1. Maureen Corrigan: “I have weeks, as a book reviewer, where I feel like Claire. Those are the weeks when it seems like every new book is a riff on Jane Austen, or a young adult vampire/warrior/shape-shifter fantasy, or yet another homage to dead dogs. And then a literary miracle like Beautiful Ruins appears, and once again I’m a believer.” View in High-Res

    Maureen Corrigan: “I have weeks, as a book reviewer, where I feel like Claire. Those are the weeks when it seems like every new book is a riff on Jane Austen, or a young adult vampire/warrior/shape-shifter fantasy, or yet another homage to dead dogs. And then a literary miracle like Beautiful Ruins appears, and once again I’m a believer.”

  2. maureen corrigan

    beautiful ruins

    jess walter

    books

    lit

  1. A dark and stormy night, an isolated manor house and a knock at the door all play a part in Sadie Jones’ delicious romp of a novel. Set in Edwardian England, it tracks a noble but cash-strapped family whose lavish dinner plans go awry when they’re asked to shelter a crowd of refugees.

    A dark and stormy night, an isolated manor house and a knock at the door all play a part in Sadie Jones’ delicious romp of a novel. Set in Edwardian England, it tracks a noble but cash-strapped family whose lavish dinner plans go awry when they’re asked to shelter a crowd of refugees.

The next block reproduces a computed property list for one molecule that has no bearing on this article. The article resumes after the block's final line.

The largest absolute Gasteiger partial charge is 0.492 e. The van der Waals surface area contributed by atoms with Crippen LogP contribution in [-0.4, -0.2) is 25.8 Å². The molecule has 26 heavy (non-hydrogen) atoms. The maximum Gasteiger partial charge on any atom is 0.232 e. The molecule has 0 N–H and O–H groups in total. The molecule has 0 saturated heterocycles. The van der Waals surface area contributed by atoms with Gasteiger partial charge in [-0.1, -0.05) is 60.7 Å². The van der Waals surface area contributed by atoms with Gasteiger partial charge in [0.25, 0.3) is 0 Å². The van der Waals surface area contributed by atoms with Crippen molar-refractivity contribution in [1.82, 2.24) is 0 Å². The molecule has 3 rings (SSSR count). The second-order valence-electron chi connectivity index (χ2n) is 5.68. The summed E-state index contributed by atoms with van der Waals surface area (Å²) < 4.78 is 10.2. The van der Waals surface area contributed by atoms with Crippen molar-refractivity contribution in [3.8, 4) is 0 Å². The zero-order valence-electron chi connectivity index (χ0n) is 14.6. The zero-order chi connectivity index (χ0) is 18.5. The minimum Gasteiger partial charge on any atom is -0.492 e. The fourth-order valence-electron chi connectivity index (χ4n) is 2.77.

2. sadie jones

    the uninvited guests

    mystery

    fiction

    lit

  1. When things get too comfortable and things get too safe, I get the feeling like I’m smothering. It’s like somebody’s burying me in feathers.

    — Writer Harry Crews died on Wednesday at the age of 76. He had a hard life and didn’t made it any easier for the characters in his novels.

  2. harry crews

    writing

    lit

    fiction

  1. A long-lived relationship is about so many things. It is such a dense and complex process — always a process — and it’s not to be summed up. It’s not to be turned into some kind of vignette. If we are serious, we also have to recognize that even the longest and richest and densest relationship must end, and we see it around us. We see it in that inevitability of time’s power, if you will.

    — Adrienne Rich, on relationships [the complete 1989 Fresh Air interview]

  2. adrienne rich

    poetry

    relationships

    feminism

    lit

  1. Once you’ve put yourself on record in an interview, and you’re sort of thinking fast and saying the first thing that pops into your mind, basically, anything to fill up the air time or the reporter’s time, it’s a little disconcerting, when you’re younger than I, to realize that these remarks which you toss off, once they’re in print, have an equal weight with all the words that you’ve labored to polish and make come out exactly right.

    — John Updike telling Terry Gross why he once called interviews ‘a form to be loathed.’ [complete interview here]

  2. john updike

    lit

    interview

    journalism

  1. Dirt is the price you pay for a place being interesting.

    — Maureen Corrigan, Two Books That Delight in New York City’s Dirt